5 Things Royal Dutch Shell's Management Thinks You Should Know

By Tyler CroweMarketsFool.com

The past couple years have been busy ones for Royal Dutch Shell's (NYSE: RDS-A) (NYSE: RDS-B) management. Trying to steer the company through the turbulent oil and gas downturn while trying to bring a $50 billion acquisition into the fold is far from easy. Based on the company's most recent results and some of the comments management made on its latest conference call, it appears that it's actually working.

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Here are six quotes from Shell's call that show the progress the company has made over the past several years and where management sees it going from here.

Image source: Getty Images.

The king of cost-cutting?

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Every single oil company that has reported earnings recently has highlighted in one form or another its own cost-saving initiatives. Of all those presentations, I think Shell CEO Ben van Beurden's comments have been the most impressive. He stated:

That's a lot of cost savings. Keep in mind two things when looking at those numbers, though. One is that Shell likely had the most fat to trim of all the integrated majors in the first place. For several years now, the company has consistently underperformed in terms of returns on capital employed. The other thing to remember is that some of that cost savings came from divestments. So while those numbers are impressive and possibly the best in big oil, they are also indicative of where Shell was coming from.

BG working out so far

The marriage of BG Group and Shell is still less than a year old. So far, based on what management is saying, it's working out well.

Image source: Royal Dutch Shell investor presentation.

This slide above is what CFO Simon Henry is referring to as he describes not only why Shell felt it had to do the deal when it did, buy also how well it has performed thus far. Henry said:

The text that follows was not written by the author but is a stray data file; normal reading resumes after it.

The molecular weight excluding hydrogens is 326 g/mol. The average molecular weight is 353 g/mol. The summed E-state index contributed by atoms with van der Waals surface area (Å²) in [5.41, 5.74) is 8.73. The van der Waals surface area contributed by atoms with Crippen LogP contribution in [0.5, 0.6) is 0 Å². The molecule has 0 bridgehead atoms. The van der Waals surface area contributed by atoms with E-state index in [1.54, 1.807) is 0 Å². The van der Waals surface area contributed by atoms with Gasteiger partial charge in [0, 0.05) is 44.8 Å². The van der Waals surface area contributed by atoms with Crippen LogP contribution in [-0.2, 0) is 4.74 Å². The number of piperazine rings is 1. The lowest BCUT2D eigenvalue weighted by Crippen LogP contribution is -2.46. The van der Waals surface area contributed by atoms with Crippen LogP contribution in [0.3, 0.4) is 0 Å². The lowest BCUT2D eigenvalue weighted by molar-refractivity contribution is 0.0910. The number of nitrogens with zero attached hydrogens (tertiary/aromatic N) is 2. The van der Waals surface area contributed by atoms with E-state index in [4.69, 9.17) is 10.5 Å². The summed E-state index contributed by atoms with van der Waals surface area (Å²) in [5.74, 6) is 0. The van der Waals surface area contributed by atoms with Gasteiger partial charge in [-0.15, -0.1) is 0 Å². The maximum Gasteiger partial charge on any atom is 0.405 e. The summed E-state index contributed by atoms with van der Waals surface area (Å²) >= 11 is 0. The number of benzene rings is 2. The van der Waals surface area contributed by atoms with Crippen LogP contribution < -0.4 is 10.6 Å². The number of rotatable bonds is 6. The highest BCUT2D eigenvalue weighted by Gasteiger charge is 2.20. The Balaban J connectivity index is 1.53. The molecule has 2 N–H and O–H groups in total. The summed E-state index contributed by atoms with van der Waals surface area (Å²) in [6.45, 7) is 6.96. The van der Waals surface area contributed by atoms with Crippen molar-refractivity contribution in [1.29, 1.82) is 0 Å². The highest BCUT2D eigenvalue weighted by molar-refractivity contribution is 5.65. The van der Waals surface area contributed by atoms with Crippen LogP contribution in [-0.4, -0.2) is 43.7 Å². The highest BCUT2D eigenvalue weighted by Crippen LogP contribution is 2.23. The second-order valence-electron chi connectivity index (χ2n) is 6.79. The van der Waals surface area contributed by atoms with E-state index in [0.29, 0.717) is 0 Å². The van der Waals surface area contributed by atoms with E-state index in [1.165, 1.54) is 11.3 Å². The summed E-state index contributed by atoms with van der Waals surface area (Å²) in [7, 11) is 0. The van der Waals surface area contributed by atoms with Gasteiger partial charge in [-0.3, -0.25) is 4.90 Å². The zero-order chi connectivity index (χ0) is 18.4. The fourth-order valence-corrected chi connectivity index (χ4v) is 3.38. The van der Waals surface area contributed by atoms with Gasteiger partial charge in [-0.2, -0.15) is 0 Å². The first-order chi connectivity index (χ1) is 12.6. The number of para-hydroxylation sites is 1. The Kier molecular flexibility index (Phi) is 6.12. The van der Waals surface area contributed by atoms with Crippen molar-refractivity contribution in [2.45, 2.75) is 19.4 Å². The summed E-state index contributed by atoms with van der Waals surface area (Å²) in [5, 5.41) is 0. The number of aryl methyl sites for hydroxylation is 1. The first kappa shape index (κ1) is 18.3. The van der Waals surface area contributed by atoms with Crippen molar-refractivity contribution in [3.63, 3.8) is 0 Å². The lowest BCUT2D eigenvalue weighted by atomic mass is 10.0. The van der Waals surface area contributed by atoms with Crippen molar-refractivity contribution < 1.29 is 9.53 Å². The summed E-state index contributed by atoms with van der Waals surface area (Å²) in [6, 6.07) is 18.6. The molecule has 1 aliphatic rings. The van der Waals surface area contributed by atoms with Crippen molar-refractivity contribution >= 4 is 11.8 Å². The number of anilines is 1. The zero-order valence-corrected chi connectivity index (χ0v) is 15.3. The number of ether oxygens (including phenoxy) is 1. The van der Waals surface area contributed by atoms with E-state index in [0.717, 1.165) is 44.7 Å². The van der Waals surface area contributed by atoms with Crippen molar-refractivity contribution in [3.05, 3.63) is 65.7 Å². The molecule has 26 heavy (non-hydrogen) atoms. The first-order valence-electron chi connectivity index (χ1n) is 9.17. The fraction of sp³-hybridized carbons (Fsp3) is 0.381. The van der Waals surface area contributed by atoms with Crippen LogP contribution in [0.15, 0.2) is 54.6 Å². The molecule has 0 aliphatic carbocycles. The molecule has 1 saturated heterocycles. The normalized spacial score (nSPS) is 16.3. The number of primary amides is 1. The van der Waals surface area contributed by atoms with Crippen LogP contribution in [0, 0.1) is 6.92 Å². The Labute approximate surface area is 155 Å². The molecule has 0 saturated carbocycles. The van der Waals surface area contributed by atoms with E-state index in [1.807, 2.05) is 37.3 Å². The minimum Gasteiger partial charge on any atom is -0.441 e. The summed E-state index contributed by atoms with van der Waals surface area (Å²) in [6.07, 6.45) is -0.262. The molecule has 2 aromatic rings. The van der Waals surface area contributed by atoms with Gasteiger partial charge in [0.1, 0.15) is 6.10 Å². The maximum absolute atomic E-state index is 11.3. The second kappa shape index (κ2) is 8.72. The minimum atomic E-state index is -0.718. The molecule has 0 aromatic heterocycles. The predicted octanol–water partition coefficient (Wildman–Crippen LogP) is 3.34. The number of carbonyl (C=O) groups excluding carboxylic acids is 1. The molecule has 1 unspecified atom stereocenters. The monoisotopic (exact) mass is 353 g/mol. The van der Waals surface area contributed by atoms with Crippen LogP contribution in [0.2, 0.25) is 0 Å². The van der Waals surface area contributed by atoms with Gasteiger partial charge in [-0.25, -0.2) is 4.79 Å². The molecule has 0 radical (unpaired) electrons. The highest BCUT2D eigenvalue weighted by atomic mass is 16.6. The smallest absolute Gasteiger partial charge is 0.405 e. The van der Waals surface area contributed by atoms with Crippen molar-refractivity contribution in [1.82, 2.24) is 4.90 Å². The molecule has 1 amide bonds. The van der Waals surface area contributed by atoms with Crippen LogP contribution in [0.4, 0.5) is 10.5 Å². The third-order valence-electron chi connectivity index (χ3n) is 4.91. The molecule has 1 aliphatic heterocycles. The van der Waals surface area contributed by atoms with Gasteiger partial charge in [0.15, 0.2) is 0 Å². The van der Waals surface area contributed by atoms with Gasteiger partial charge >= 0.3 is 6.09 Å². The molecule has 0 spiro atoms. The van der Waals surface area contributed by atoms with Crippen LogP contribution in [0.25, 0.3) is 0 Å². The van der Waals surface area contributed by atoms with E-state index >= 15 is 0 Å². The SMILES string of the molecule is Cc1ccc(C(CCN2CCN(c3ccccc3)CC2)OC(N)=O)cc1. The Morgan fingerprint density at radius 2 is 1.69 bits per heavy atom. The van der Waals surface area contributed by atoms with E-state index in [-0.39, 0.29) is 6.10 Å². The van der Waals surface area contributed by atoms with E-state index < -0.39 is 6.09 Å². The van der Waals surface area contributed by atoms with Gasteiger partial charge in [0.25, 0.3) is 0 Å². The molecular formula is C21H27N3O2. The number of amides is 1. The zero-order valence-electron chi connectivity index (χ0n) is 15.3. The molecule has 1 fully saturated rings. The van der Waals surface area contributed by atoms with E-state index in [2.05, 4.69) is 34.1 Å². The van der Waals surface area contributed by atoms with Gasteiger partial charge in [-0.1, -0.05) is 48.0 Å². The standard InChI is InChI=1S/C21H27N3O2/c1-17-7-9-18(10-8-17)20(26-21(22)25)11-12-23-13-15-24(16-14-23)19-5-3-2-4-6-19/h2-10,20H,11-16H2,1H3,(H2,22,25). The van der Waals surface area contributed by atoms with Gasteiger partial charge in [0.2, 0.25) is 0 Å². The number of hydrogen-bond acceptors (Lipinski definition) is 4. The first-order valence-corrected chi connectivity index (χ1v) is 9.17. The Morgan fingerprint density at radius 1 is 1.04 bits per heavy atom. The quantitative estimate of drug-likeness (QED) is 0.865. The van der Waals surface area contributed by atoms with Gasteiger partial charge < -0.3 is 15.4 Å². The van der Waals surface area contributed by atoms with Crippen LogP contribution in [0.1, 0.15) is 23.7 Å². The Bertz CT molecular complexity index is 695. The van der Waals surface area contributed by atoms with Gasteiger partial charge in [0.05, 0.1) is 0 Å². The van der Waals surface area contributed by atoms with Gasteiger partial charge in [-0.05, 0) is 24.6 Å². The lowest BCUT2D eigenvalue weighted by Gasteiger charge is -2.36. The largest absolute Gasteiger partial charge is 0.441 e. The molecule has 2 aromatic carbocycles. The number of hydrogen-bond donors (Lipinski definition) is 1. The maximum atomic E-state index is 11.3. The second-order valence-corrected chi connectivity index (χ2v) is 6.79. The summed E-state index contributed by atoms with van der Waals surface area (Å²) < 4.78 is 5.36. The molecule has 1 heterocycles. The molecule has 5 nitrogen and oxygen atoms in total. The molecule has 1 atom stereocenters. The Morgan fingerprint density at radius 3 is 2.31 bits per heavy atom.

Biggest growth over the next decade

One of the biggest investment opportunities for the combined BG and Shell is their combined portfolios in Brazil. According to Henry, the existing positions and the ones currently under development have an opportunity to deliver a lot of additional production, as well as strong cash flow generation:

A lot of upside in shale, too

Shell's two largest rivals have been touting their positions in shale drilling, especially in the Permian Basin in Texas, as it has emerged as one of the most economically viable places to drill for shale. For some time, Shell has been pretty mum on its potential. This conference call, though, Henry explained the massive potential the company has in shale and even the Permian Basin:

Shell has been taking development of these assets very slowly because it wants to make sure it is accessing these shale basins cost-effectively. Now that it seems to have a handle on things in the Permian Basin and a formation in Canada it calls Fox Creek, it believes it can bump production from shale by 140,000 barrels per day by 2020. It also expects to spend between $2 billion and $3 billion annually on shale development for the foreseeable future.

Huge opportunity in liquefied natural gas still out there

In acquiring BG, Shell is also making a huge bet on the long-term profitability of liquefied natural gas (LNG). Today, that seems to be working out well, as both van Beurden and Henry mentioned how it is a major cash flow engine for the company. On top of its current capacity in the portfolio, van Beurden sees ample room to grow that position because LNG will be one of the major growth drivers of the industry in the coming years. He said:

Shell's large footprint in LNG also means it has a large footprint in China. Not surprisingly, van Beurden sees this as a major market for LNG:

Three is little doubt that China's power demand is going to grow immensely in the coming years. Whether or not that demand is filled with natural gas and LNG is yet to be seen. Shell is making a big bet on it, so investors should certainly watch how it all plays out over the next several years.

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Tyler Crowe has no position in any stocks mentioned. The Motley Fool has no position in any of the stocks mentioned. The Motley Fool has a disclosure policy.